Ringing in a New Ceremony for the College of Engineering

By Anna Claire Toxey

two students showing off their rings within the ring
Students taking pictures with the ceremonial ring at the College’s inaugural Order of the Engineer induction ceremony.

Graduation is a special time for students of all majors. It’s a time to reflect on one’s educational journey and accomplishments. It’s a time to celebrate with family and friends. And, for most graduates, it’s a time to look toward the future and the boundless possibilities that lie ahead.

For engineering majors, in particular, commencement weekend brings one additional opportunity: the chance to commit oneself to upholding the standards of the engineering profession through a special ceremony known as the Order of the Engineer.

Established in 1970, the Order of the Engineer “was initiated in the United States to foster a spirit of pride and responsibility in the engineering profession, to bridge the gap between training and experience, and to present to the public a visible symbol identifying the engineer,” according to the Order.

Since the Order’s founding more than five decades ago, hundreds of universities across the nation have hosted induction ceremonies during which graduate and registered engineers take part in accepting an oath, known as the Obligation of the Engineer, and receive a stainless steel ring as a visible and enduring symbol of their commitment to the profession. Although the ritual has been a time-honored tradition at other engineering schools, it was not until this year that The University of Alabama College of Engineering adopted the practice.

At the suggestion of Dean Clifford Henderson, the College decided earlier this year that it would begin hosting Order of the Engineer induction ceremonies for its graduates, faculty and alumni. With the College’s inaugural induction ceremony set for May 2023 to coincide with this year’s spring commencement, preparations began taking place to make this ceremony a special part of the College’s graduation festivities.

A venue was secured. Inductee rings were purchased. The ceremonial ring, through which inductees place their hands and receive their individual ring, was ordered. There was only one problem. Due to ongoing production delays from the COVID-19 pandemic, the large, ceremonial ring that is usually distributed by the Order of the Engineer organization was on backorder and would not be produced in time for the College’s ceremony.

With the ceremony date quickly approaching, it was readily apparent that it was time to seek an alternate solution for producing a ceremonial ring. And that’s when the College’s foundry stepped in. The director of the foundry, Dr. Charlie Monroe, foundry research associate Mike Eddins, and MTE student Griffin Beasley jumped into action and quickly devised a plan.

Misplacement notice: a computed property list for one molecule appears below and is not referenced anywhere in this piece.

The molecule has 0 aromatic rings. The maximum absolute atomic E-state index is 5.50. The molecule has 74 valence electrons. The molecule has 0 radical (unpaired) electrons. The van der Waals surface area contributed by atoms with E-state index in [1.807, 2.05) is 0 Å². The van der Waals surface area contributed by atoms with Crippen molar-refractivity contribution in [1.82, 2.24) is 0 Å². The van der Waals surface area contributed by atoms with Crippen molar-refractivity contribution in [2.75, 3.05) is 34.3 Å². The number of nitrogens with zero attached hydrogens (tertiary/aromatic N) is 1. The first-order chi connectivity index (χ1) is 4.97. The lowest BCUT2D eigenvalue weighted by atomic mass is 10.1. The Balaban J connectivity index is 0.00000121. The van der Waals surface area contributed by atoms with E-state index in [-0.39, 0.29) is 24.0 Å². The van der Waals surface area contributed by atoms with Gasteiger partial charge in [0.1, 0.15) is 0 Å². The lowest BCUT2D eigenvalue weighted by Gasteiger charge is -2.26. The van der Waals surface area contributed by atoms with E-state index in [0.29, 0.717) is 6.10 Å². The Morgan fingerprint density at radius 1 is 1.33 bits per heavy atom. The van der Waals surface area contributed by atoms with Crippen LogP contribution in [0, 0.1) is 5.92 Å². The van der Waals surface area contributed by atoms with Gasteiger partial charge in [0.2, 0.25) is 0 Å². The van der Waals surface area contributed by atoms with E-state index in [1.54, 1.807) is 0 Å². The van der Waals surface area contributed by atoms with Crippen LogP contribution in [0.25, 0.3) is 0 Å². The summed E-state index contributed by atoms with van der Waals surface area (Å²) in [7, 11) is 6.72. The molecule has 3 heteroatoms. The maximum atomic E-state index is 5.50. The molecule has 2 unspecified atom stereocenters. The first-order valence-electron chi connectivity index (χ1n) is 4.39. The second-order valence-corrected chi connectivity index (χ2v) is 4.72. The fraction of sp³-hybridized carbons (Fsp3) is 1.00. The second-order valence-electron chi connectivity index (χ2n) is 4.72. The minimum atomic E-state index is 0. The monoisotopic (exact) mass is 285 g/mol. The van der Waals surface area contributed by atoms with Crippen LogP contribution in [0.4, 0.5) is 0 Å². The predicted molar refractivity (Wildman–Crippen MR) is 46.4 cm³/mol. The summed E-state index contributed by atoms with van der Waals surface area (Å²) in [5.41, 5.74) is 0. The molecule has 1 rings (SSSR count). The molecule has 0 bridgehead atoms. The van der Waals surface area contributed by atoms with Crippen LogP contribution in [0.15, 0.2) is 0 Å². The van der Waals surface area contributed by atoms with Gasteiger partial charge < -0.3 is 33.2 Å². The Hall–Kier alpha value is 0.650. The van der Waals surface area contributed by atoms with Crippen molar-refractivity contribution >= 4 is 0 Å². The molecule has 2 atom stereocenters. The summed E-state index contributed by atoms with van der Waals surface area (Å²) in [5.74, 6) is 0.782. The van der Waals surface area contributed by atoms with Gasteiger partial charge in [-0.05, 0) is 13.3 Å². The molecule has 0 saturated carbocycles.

“We first studied the specifications required for the ring on the Order of the Engineer’s website to ensure we were planning to produce it with the correct dimensions,” said Monroe. “After that, we were able to create a pattern for the ring.”

They created a special wooden lathe pattern known more specifically as a loose piece pattern. The tedious construction process required aligning two halves of wood to produce the ring.

After two weeks of hard work, they successfully produced a ceremonial ring for the inaugural induction ceremony. Weighing more than 40 pounds and composed of silicon bronze, the one-of-a-kind ring far exceeded expectations.

“Any time you do a rush project, there’s a lot of excitement and adrenaline going when everyone in the foundry is trying to get something done and create a high-quality piece,” Eddins said. “It was a fun process, especially since the students were involved with the project. Plus, it was neat to create a legacy piece that will last for a long time and always be a part of the College’s history.”

The ring, which was proudly displayed during the spring 2023 ceremony, did more than simply fill a void caused by production delays. It undoubtedly symbolized the ingenuity and grit of the students who work in the foundry, and it allowed the College to add its own unique, and very personal, touch to a long-standing induction ceremony.

Though the production delays are long over, the ring created by the foundry won’t soon be replaced by a mass-produced ring from the Order of the Engineer. As the College prepares to hold its fall 2023 ceremony, the foundry’s ring will take center stage once again. Nearly a hundred engineering students and faculty members will soon place their hands through the ceremonial ring as they commit to pursuing excellence and upholding the standards of an undeniably important profession.

In 1837, The University of Alabama became one of the first five universities in the nation to offer engineering classes. Today, UA’s College of Engineering has more than 5,200 students and more than 170 faculty. In recent years, students in the College have been named USA Today All-USA College Academic Team members, Goldwater, Hollings, Portz, Boren, Mitchell and Truman scholars.

Author: Anna Claire Toxey    /    Posted on: December 16, 2023    /    Posted in:   Awards and Honors, Featured, Metallurgical and Materials Engineering, Students    /    Features: